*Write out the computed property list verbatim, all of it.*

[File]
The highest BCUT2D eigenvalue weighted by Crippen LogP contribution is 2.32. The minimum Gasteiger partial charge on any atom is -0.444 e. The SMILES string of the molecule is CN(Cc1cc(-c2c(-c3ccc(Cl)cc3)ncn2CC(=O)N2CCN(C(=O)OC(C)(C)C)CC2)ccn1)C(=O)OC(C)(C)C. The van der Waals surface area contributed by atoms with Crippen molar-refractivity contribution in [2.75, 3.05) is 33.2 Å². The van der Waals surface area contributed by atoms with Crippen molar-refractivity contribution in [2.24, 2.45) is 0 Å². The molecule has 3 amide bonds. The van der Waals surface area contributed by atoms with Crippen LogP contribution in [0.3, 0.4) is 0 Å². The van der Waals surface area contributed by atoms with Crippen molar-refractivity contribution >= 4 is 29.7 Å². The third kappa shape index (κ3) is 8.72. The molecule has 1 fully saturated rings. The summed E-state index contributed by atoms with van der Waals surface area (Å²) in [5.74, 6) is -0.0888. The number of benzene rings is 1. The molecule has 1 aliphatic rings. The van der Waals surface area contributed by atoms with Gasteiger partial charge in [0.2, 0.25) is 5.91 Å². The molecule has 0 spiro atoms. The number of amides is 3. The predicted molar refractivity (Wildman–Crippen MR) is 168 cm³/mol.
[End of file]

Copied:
The highest BCUT2D eigenvalue weighted by Crippen LogP contribution is 2.32. The minimum Gasteiger partial charge on any atom is -0.444 e. The SMILES string of the molecule is CN(Cc1cc(-c2c(-c3ccc(Cl)cc3)ncn2CC(=O)N2CCN(C(=O)OC(C)(C)C)CC2)ccn1)C(=O)OC(C)(C)C. The van der Waals surface area contributed by atoms with Crippen molar-refractivity contribution in [2.75, 3.05) is 33.2 Å². The van der Waals surface area contributed by atoms with Crippen molar-refractivity contribution in [2.24, 2.45) is 0 Å². The molecule has 3 amide bonds. The van der Waals surface area contributed by atoms with Crippen LogP contribution in [0.3, 0.4) is 0 Å². The van der Waals surface area contributed by atoms with Crippen molar-refractivity contribution >= 4 is 29.7 Å². The third kappa shape index (κ3) is 8.72. The molecule has 1 fully saturated rings. The summed E-state index contributed by atoms with van der Waals surface area (Å²) in [5.74, 6) is -0.0888. The number of benzene rings is 1. The molecule has 1 aliphatic rings. The van der Waals surface area contributed by atoms with Gasteiger partial charge in [0.2, 0.25) is 5.91 Å². The molecule has 0 spiro atoms. The number of amides is 3. The predicted molar refractivity (Wildman–Crippen MR) is 168 cm³/mol.